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Math & Science Classes
This course is the foundation for all math that you will learn in high school. From real numbers and radicals to proportions and polynomials, the skills you learn in this class will serve you in all future math and many science courses.
This course is designed to develop students’ deductive reasoning skills through the study of spatial relationships. An emphasis is placed on proof. Topics include introductory terminology, segments and angles, triangle congruency, parallel lines, quadrilaterals, similarity, circles, area and volume. Occasionally we will take advantage of the campus and farm for “geometry in real life” activities.
Advanced Algebra continues and expands on concepts taught in Algebra I and Geometry. Advanced Algebra covers the following topics: functions and graphs, systems of linear equations, polynomials, quadratic equations, inequalities, exponents and radicals, exponential and logarithmic functions, rational expressions, sequences and series, and trigonometric functions. Students will become proficient in the use of algebraic expressions and sentences to model real-world situations.
Students entering Pre-Calculus should have a thorough grounding in high school algebra, geometry and right-triangle trigonometry. However, this background is not sufficient to begin studying Calculus or other higher-level mathematics courses. In particular, students have likely had little or no exposure to logarithms, advanced trigonometry, polar coordinates, parametric equations, conic sections, probability, and some advanced topics like the Fundamental Theorem of Algebra.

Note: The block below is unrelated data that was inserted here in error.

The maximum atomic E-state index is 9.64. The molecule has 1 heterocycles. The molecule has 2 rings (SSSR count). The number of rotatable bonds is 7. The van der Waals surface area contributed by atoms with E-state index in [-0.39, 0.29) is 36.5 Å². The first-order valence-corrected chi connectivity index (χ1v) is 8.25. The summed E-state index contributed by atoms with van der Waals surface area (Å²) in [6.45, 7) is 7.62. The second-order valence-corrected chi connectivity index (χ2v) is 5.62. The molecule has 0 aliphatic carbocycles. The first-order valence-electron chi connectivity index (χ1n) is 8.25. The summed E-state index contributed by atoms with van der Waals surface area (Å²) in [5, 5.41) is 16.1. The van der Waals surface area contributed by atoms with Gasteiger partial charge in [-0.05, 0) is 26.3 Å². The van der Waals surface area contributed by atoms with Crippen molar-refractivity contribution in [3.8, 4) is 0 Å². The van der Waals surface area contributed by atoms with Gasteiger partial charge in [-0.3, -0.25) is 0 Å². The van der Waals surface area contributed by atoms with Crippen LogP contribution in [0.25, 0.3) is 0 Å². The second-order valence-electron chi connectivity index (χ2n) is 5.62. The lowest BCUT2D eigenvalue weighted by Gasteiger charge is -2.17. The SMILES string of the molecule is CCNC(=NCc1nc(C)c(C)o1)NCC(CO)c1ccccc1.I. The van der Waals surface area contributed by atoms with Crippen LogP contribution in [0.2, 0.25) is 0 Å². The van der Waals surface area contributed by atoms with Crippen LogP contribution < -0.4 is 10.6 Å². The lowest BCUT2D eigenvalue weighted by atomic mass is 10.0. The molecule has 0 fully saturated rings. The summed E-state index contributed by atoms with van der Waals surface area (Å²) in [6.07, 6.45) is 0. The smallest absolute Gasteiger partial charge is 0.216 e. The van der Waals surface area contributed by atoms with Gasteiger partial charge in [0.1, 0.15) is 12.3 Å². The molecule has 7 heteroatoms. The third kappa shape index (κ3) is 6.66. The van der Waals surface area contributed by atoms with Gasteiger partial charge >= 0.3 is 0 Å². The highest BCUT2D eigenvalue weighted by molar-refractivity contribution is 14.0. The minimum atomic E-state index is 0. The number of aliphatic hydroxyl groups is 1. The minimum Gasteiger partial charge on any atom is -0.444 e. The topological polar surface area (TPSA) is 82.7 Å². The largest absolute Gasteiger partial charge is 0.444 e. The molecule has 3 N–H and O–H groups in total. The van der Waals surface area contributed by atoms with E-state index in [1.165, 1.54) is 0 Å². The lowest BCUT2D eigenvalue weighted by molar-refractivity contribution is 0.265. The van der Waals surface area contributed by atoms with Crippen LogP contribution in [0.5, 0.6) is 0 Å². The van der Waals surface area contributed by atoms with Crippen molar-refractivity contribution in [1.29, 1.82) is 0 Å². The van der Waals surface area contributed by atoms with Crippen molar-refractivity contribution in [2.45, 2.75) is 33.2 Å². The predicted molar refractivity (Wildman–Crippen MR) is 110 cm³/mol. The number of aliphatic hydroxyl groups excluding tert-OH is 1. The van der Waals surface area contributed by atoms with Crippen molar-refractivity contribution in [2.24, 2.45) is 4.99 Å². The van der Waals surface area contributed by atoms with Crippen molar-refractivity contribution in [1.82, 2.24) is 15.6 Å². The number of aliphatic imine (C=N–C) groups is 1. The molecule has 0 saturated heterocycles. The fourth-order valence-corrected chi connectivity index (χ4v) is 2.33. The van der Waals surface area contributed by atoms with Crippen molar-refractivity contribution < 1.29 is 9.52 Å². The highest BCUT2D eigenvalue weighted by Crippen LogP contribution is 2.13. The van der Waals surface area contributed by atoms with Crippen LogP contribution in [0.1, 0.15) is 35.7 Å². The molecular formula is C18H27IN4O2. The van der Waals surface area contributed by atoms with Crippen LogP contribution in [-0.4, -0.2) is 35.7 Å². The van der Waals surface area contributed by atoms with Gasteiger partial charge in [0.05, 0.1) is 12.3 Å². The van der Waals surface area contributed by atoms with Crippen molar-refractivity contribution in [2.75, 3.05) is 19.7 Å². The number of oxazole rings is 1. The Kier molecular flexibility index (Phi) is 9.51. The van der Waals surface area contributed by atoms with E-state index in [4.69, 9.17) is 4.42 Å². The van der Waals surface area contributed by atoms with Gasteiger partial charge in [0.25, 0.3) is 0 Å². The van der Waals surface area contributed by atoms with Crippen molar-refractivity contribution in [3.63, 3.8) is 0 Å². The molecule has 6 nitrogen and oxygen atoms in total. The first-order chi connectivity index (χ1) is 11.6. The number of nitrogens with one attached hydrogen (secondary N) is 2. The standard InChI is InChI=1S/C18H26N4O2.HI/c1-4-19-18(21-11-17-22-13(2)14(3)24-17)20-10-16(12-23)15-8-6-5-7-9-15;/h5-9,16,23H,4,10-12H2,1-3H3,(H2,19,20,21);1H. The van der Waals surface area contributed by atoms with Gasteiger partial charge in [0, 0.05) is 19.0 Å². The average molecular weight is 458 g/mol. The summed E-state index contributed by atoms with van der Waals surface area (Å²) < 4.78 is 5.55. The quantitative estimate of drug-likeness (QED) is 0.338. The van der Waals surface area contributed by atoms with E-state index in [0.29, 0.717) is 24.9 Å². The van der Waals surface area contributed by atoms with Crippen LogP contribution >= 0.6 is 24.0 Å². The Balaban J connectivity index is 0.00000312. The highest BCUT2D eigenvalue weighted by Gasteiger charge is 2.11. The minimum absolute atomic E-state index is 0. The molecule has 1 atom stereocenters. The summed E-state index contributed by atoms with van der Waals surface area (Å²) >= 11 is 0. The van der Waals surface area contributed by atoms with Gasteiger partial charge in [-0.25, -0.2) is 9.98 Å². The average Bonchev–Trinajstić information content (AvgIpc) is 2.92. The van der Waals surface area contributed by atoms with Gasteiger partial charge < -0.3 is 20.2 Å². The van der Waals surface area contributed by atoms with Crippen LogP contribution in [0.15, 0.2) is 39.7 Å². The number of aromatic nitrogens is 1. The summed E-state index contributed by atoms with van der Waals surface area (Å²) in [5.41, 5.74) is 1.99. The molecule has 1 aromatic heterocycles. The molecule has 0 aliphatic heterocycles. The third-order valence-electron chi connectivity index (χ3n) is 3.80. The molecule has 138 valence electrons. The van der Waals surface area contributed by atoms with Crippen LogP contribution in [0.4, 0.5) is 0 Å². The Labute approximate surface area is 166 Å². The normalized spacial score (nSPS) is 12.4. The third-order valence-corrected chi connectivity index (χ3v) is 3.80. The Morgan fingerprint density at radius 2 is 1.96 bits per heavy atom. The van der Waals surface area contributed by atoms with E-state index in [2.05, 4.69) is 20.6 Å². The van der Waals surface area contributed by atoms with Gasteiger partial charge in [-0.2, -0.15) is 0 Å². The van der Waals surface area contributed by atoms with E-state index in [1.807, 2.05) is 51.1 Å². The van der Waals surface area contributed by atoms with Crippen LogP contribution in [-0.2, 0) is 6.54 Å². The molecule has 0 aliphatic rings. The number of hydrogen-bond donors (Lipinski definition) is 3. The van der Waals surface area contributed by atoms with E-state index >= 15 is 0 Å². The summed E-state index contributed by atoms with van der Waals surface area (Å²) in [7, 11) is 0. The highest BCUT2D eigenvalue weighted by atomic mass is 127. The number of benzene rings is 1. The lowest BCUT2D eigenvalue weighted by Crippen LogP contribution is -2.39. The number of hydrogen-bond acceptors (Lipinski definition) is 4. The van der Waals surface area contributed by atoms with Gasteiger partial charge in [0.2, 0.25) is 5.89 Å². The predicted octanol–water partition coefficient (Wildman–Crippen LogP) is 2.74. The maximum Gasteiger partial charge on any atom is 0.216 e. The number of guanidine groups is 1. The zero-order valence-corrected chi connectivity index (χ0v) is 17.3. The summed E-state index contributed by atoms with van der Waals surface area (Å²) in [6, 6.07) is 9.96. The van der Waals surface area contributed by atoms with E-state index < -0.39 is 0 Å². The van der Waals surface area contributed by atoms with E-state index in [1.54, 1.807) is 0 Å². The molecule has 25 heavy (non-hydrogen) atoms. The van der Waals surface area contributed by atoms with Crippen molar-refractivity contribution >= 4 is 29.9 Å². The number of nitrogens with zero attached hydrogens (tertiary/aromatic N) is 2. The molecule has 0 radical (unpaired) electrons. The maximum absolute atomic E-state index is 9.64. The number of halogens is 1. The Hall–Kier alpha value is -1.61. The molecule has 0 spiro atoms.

Students develop skills that will allow them to gather, organize, display, and summarize data. They should be able to draw conclusions or make predictions from the data and assess the relative chances for certain events happening. Topics include: descriptive statistics, basic probability and distribution of random variables, estimation and hypothesis tests for means and proportions, regression and correlation, analysis of count data.
AP Calculus is a college-level mathematics course and the expectations for students are extremely high. Students will explore the following concepts: limits and continuity; differentiation and its application, including extrema and related rates; differential equations and slope fields.
The study of life is a study of how millions of different types of living things survive on this planet. In many ways the strategies are the same for all organisms and so we will study what unifies all life forms — the workings of cells and the mechanics of heredity. But it’s also true that different species have very different approaches to survival and so we will study how such diversity of life has arisen and how different species interact with units about evolution and ecology. Principles we study in the classroom will be illustrated in the fields, streams, woods, and farmland surrounding Olney.